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Creating a trust - role of DDS in Texas

Establishing a trust can greatly aid special-needs individuals


OK, last roundup of "Things to Know." From a Sept. 26 piece entitled "Government Benefits for Special-Needs Individuals," a good look benefits' programs and a great idea for helping special-needs individuals--set up a trust for them:

Planning is paramount

[Although it is crucial] to ensure that you have adequate planning in place to preserve your child’s eligibility for government assistance, it is important for individuals to know what government benefits are available to a special-needs child and when these benefits are available. Because government programs can be confusing and . . . they change often, anyone seeking to learn more about receiving government benefits for a special-needs child should consult an attorney or review current documentation on eligibility from each individual government program.

Four programs for special-needs families: two not means-based

There are four relevant government benefit programs available to special-needs families. These are Supplemental Security Income (“SSI”), Medicaid, Medicare and Social Security Disability Insurance (“SSDI”). [Neither] SSDI [nor] Medicare are... means-based programs. In other words, there is no investigation into your finances to determine if you qualify for the program based on your income or your resources. Medicare is a form of sponsored health insurance available for the elderly and the disabled and SSDI is available to individuals and minors or special needs children of an individual who has died, retired or become disabled.A special-needs child who is under age 22 and who is not working can obtain SSDI benefits based on his or her parents’ prior earnings.

SSI, Medicaid are means-based

SSI and Medicaid are both means-based programs. Eligibility for those programs is based on financial need and strict requirements must be met prior to receiving benefits. Medicaid can provide in-home care, cost of hospitalization and nursing-home care as well as some housing benefits to recipients. A special-needs child can receive SSI, SSDI, Medicaid and Medicare all at the same time.

Creating a supplemental-needs trust

The distinction between means- and nonmeans-based programs is important to understand. [Because] these benefits add greatly to a disabled person’s ability to receive care, and given the expensive cost of long-term medical and nursing care, anyone seeking to give a special-needs child assets may disqualify him or her from receiving means-based program benefits. However, setting up a supplemental-needs trust for your special-needs individual can help provide for their care without disqualifying him or her from SSI or Medicaid benefits.

Medicaid, SSI linked

Although the requirements should be reviewed periodically for changes, currently, to qualify for SSI benefits, a disabled adult cannot own more than $2,000 of assets. There is a link between eligibility for Medicaid and eligibility for SSI. Eligibility for SSI makes a disabled person eligible for food stamps and Medicaid, which pays medical expenses, nursing home care and mental health services. Given the very low poverty threshold, setting up a supplemental-needs trust can help provide for extra care over and above that which the government may provide.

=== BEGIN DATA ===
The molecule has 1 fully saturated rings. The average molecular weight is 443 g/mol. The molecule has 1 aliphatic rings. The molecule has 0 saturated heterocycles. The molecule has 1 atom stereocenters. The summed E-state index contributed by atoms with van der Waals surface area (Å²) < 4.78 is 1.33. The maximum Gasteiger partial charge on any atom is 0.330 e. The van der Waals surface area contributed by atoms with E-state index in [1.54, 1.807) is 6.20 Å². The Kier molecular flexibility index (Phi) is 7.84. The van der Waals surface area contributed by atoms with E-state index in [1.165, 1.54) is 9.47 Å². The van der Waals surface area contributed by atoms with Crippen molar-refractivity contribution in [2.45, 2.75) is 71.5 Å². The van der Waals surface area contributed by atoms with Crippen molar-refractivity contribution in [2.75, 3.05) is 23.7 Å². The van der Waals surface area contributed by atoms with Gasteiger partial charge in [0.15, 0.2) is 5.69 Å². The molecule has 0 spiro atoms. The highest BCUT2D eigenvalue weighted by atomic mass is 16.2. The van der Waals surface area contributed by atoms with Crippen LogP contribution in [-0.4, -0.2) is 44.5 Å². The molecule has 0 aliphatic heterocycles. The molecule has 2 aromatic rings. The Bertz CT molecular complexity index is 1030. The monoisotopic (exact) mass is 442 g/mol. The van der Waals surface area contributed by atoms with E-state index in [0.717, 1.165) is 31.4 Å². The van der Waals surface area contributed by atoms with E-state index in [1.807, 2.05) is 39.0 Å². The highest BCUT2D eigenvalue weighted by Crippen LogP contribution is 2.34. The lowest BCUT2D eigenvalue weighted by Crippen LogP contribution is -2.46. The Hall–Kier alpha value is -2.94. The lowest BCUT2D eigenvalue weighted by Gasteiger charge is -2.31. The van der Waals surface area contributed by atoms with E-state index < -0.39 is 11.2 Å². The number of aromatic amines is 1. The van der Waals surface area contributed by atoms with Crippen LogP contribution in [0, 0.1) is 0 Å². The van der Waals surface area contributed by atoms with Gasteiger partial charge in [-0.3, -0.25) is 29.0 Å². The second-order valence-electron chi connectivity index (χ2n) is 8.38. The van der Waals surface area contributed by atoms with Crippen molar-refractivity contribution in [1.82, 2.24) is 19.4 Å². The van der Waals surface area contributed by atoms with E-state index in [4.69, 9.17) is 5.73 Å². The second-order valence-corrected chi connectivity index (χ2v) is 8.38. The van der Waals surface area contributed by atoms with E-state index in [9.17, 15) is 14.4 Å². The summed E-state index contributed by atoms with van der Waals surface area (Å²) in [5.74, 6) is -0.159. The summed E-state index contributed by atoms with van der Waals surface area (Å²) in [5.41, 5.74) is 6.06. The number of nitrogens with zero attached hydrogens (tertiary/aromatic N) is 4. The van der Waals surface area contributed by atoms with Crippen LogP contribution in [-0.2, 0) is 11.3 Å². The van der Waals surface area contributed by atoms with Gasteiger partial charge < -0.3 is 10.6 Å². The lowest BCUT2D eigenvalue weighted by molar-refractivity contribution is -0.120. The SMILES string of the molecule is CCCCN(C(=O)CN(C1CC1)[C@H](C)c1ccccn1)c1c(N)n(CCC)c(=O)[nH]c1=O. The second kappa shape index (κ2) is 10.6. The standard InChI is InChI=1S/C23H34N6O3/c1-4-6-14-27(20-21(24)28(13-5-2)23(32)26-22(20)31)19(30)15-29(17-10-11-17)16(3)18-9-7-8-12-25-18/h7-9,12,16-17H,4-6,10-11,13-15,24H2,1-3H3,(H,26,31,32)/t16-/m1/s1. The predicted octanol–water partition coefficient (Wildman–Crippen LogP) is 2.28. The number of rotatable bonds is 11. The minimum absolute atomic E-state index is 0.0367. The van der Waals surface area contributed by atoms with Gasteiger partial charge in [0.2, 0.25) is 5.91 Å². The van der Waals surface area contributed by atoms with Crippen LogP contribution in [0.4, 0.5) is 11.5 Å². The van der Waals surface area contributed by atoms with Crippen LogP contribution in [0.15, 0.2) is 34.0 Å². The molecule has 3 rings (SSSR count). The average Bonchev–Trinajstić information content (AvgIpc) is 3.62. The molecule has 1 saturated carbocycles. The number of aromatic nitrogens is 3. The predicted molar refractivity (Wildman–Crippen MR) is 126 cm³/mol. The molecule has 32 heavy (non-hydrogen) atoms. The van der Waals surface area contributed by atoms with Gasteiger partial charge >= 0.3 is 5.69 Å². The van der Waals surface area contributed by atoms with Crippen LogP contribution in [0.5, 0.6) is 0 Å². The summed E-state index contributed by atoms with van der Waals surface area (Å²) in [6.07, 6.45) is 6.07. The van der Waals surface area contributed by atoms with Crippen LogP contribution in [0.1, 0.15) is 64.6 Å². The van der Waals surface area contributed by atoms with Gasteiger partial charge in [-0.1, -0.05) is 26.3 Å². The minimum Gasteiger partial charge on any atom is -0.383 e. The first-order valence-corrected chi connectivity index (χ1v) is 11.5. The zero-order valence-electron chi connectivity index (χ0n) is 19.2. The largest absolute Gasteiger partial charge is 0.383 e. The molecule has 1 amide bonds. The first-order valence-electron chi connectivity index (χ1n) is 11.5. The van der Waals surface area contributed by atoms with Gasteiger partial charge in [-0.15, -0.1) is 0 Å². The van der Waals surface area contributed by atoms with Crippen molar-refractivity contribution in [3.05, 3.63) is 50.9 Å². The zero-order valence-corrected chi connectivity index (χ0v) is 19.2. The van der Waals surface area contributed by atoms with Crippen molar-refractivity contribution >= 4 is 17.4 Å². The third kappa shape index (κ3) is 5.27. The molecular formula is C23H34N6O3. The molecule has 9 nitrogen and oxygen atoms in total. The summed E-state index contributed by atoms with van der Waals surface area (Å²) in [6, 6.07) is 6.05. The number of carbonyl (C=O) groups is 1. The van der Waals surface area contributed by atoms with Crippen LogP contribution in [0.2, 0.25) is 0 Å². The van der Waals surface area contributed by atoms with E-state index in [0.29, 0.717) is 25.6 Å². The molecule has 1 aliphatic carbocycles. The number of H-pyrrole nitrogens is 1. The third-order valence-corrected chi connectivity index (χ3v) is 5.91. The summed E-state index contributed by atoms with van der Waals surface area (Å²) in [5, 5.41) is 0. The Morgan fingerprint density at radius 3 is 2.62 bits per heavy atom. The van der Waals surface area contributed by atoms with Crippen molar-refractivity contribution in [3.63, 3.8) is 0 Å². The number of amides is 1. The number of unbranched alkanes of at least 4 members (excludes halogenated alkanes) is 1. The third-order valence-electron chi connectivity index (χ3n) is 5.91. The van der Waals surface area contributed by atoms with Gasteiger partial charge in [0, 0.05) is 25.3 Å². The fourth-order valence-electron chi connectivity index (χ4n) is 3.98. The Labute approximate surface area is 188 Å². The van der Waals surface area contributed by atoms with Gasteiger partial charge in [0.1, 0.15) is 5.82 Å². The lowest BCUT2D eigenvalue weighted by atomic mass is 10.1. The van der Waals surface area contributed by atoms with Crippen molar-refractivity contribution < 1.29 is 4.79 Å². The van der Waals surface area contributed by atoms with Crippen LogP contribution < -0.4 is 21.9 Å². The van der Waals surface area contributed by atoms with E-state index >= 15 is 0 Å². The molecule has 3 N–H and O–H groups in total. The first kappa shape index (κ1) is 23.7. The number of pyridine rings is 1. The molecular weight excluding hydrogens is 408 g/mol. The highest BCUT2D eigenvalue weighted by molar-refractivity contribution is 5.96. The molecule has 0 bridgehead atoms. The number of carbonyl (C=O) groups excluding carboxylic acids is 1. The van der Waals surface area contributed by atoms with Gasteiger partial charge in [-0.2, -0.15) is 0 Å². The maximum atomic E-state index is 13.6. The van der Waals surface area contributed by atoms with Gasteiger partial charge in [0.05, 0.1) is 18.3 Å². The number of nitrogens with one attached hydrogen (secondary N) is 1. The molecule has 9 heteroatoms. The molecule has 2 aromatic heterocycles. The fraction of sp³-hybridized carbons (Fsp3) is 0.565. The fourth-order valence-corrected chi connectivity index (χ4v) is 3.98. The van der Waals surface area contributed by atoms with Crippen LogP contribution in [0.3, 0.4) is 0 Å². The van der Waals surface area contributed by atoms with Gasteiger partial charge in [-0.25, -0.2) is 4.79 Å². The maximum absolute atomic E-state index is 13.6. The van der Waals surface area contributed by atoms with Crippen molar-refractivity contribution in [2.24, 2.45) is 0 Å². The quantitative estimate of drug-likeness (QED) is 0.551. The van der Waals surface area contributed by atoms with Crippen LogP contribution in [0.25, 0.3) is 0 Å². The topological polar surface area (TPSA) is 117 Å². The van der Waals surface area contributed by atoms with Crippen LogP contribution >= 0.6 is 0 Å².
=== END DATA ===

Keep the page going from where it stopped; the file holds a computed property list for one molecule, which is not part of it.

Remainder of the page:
All in all, a thoughtful piece and well worth reading the entire article. Even though slanted toward New Jersey residents, the info is relevant to all special-needs families in the U.S. The following is slanted toward Texas residents, but, again, good information for those in states with similar systems. From a Sept. 29 press release at Digital Journal:

DDS plays pivotal role in SSI/SSDI claims

Whether a Texan wants to make a claim for Social Security Disability Insurance (SSDI) or Supplemental Security Income (SSI), the application process begins and ends with the Social Security Administration (SSA). However, after a Texan applies for benefits, their claim is forwarded to an intermediate governmental body. The Division for Disability Determination Services (DDS), part of the Texas Department of Assistive and Rehabilitative Services (DARS), makes disability determinations for all SSDI or SSI applicants in Texas. SSDI and SSI Benefits When Texans have physical or mental disabilities severe enough to hinder regular work activities, they can apply for federal SSA benefits to help restore a portion of lost income. The SSDI program covers disabled workers, and sometimes their family members, who have earned benefits by paying Social Security taxes during their employment.

DDS acts as SSA's agent

The SSI program considers an applicant's means and resources when determining coverage. Lower income adults and children typically qualify, but some people may be eligible for both programs. Application Process The application process, and how a person is determined as disabled, is the same in all U.S. states. Applicants fill out forms, either in person at a local Social Security office or online, providing information about their medical conditions, treatment and why working is difficult. They must also explain their work duties before the injury or disability and agree to release their medical records to the SSA and DDS. Once the Texas DDS receives the completed application, it can act as the SSA's agent to determine whether the applicant is disabled.
Again, lots of good info here, and well worth the time to study it and make notes so you can ask good questions when consulting with your disability attorney.